During and after the Civil War surgeons began looking closely at a medical condition that affected some soldiers; what we today know as PTSD (post traumatic stress disorder). It was sometimes first referred to as “melancholy” or “nostalgia” during the war. Then when surgeon Jacob Mendes Da Costa observed symptoms that he classified as a heart issue, which came be to known as “Da Costa’s syndrome,” an idiom developed known as “soldier’s heart” as the description.
In 1871 Da Costa did a study of 300 Civil War veterans that showed there were physical symptoms that he and others associated with combat fatigue. These symptoms persisted in soldiers even after the war. This leads me to the point that soldiers who suffered from PTSD during and after the war really has not received the attention it deserves.
In June 1864, Captain H.L. Patten, of the 20th Massachusetts described mass demoralization and perhaps cases of battle fatigue.
"[The men] have been so horribly worked and badgered that
they are utterly unnerved and demoralised. They are easily
scared as a timid child at night. Half our brigade were
taken prisoners the other day, in the middle of the day, by
a line no stronger than themselves, without firing a shot.
You had a campaign of one day, we of fifty-three days; EVERY
DAY under fire, every night either digging or marching. We,
our brigade, have made fourteen charges upon the enemy’s
breastworks, although at last no amount of urging, no heroic
example, no threats, or anything else, could get the line to
STIR ONE PEG. For my own part, I am utterly tired and dis-
heartened and if I stay at all, it will be like a whipt dog
–because I think I must."
Another leading proponent of mental health during and after the war was surgeon general William Alexander Hammond who wrote "A Treatise on insanity in its medical relations" after the war and noted the impact of battle on “young” and impressionable soldiers, he believed suffered the most. The idea that nostalgia played a significant role was not uncommon as some even believed that after combat soldiers hardened and did not experience further symptoms. Even during the war, some surgeons in various ways considered the condition to be a defect in the rural soldiers or young soldiers who could not adapt to the conditions of soldiering.
However, insanity was a diagnosis during the war that resulted in many soldiers being discharged and even ending up in insane asylums. By World War I battle fatigued (PTSD) was being investigated by Thomas William Salmon who also studied Civil War soldiers and their presence in Insane Asylums.
During the war Richard A. Gabriel of the Senate and House Armed Services Committees and one of the foremost chroniclers of PTSD noted that during 1863 “the number of insane soldiers simply wandering around was so great, there was a public outcry.” As a result the first military hospital for the insane was established that same year, and records for insane soldier’s had already been gathered as early as 1862.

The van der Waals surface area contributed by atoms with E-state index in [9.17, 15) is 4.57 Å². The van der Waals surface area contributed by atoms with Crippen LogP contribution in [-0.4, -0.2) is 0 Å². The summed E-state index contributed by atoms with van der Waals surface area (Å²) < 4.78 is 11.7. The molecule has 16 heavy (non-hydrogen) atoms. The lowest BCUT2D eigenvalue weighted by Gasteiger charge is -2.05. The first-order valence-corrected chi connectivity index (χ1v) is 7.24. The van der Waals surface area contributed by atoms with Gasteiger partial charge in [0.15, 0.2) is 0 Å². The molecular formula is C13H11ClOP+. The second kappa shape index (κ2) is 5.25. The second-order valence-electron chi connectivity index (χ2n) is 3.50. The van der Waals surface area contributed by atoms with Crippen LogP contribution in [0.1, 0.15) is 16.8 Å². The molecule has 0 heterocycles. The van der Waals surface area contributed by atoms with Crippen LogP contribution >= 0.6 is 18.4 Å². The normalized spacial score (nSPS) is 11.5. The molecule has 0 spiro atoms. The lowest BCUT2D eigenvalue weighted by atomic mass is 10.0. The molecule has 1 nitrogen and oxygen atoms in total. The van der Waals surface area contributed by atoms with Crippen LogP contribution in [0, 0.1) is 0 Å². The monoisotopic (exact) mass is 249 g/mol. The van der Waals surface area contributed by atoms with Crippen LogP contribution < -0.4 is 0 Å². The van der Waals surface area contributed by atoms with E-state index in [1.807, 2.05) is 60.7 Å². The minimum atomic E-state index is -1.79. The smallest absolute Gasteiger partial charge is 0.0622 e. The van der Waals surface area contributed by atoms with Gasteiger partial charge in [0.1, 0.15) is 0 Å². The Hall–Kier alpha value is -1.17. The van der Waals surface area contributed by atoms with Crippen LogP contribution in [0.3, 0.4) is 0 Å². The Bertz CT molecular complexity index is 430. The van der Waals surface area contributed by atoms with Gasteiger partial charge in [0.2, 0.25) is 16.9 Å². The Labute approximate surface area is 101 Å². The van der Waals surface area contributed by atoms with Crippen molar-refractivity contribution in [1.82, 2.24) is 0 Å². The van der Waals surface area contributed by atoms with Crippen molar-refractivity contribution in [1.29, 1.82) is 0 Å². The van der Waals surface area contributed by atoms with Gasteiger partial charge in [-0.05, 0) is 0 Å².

As noted in Part I, during the Civil War conditions such as “melancholy” and “nostalgia” first appeared as a medical condition in the military surgeon’s reports. According to at least one study, “three cases of nostalgia per 1,000 troops per year were reported among Union soldiers” and most of the soldiers were less than 20 years of age. This led to Surgeon General William A. Hammond in 1862 recommending that the minimum age of new recruits be fixed at 20 years. As noted, surgeons felt that either the age of the soldier or the location of enlistment (rural soldiers from small communities apparently were prominent in the study) were triggers to possible neurosis.
Hammond wrote: “The best means of preventing nostalgia is to provide occupation both for the mind and the body … soldiers placed in hospitals near their homes are always more liable to nostalgia than those who are inmates of hospitals situated in the midst of or in the vicinity of the army to which they belong.”
From 1861 to 1865 the Union Army officially recognized 2,600 cases of “insanity” and 5,200 cases of “nostalgia” requiring hospitalization at Government Hospitals. During the Civil War approximately 200,000 Union soldiers deserted and some could also have qualified for some type of “nostalgia” diagnosis. Additionally, there were 160,000 cases of “constipation”, however, later the diagnosis was changed to “precombat syndrome.” Yet another study found that during the war 5213 cases of “nostalgia” during the first year alone, with the rate increasing in following years. Finally, this study also showed that 6 out of every 1000 men were discharged for “insanity.”
Fifty years later “nostalgia” would be called “combat exhaustion” and then “battle fatigue.” After the war the rate of soldier’s being diagnosed with some form of psychological disorder will be part of our next focus on Part III. However, what should be noted, is that during and after the war surgeons found no significant increase in the rate of insanity among the civilian population.